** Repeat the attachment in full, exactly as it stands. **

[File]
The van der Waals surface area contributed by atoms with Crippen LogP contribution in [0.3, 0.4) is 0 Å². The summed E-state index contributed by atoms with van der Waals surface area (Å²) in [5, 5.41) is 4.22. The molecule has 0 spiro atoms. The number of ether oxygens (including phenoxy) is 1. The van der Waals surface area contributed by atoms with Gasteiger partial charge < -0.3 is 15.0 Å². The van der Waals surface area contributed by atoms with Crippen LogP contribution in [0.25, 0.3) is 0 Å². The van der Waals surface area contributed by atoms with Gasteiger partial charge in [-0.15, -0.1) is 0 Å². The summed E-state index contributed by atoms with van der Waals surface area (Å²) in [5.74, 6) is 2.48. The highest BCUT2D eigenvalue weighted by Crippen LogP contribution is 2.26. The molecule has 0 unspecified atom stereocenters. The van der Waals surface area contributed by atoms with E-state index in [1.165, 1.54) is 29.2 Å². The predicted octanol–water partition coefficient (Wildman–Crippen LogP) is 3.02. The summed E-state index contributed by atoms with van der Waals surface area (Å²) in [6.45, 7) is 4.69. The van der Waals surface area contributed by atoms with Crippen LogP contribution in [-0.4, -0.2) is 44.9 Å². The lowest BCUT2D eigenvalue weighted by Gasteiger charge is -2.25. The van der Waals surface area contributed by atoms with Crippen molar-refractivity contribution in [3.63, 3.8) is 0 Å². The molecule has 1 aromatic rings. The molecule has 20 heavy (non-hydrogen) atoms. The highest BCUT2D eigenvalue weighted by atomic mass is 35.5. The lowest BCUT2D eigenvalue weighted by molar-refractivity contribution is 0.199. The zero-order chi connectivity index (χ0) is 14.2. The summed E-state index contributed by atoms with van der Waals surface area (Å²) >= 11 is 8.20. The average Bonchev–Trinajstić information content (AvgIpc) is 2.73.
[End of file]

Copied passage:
The van der Waals surface area contributed by atoms with Crippen LogP contribution in [0.3, 0.4) is 0 Å². The summed E-state index contributed by atoms with van der Waals surface area (Å²) in [5, 5.41) is 4.22. The molecule has 0 spiro atoms. The number of ether oxygens (including phenoxy) is 1. The van der Waals surface area contributed by atoms with Gasteiger partial charge < -0.3 is 15.0 Å². The van der Waals surface area contributed by atoms with Crippen LogP contribution in [0.25, 0.3) is 0 Å². The van der Waals surface area contributed by atoms with Gasteiger partial charge in [-0.15, -0.1) is 0 Å². The summed E-state index contributed by atoms with van der Waals surface area (Å²) in [5.74, 6) is 2.48. The highest BCUT2D eigenvalue weighted by Crippen LogP contribution is 2.26. The molecule has 0 unspecified atom stereocenters. The van der Waals surface area contributed by atoms with E-state index in [1.165, 1.54) is 29.2 Å². The predicted octanol–water partition coefficient (Wildman–Crippen LogP) is 3.02. The summed E-state index contributed by atoms with van der Waals surface area (Å²) in [6.45, 7) is 4.69. The van der Waals surface area contributed by atoms with Crippen LogP contribution in [-0.4, -0.2) is 44.9 Å². The lowest BCUT2D eigenvalue weighted by Gasteiger charge is -2.25. The van der Waals surface area contributed by atoms with Crippen molar-refractivity contribution in [3.63, 3.8) is 0 Å². The molecule has 1 aromatic rings. The molecule has 20 heavy (non-hydrogen) atoms. The highest BCUT2D eigenvalue weighted by atomic mass is 35.5. The lowest BCUT2D eigenvalue weighted by molar-refractivity contribution is 0.199. The zero-order chi connectivity index (χ0) is 14.2. The summed E-state index contributed by atoms with van der Waals surface area (Å²) >= 11 is 8.20. The average Bonchev–Trinajstić information content (AvgIpc) is 2.73.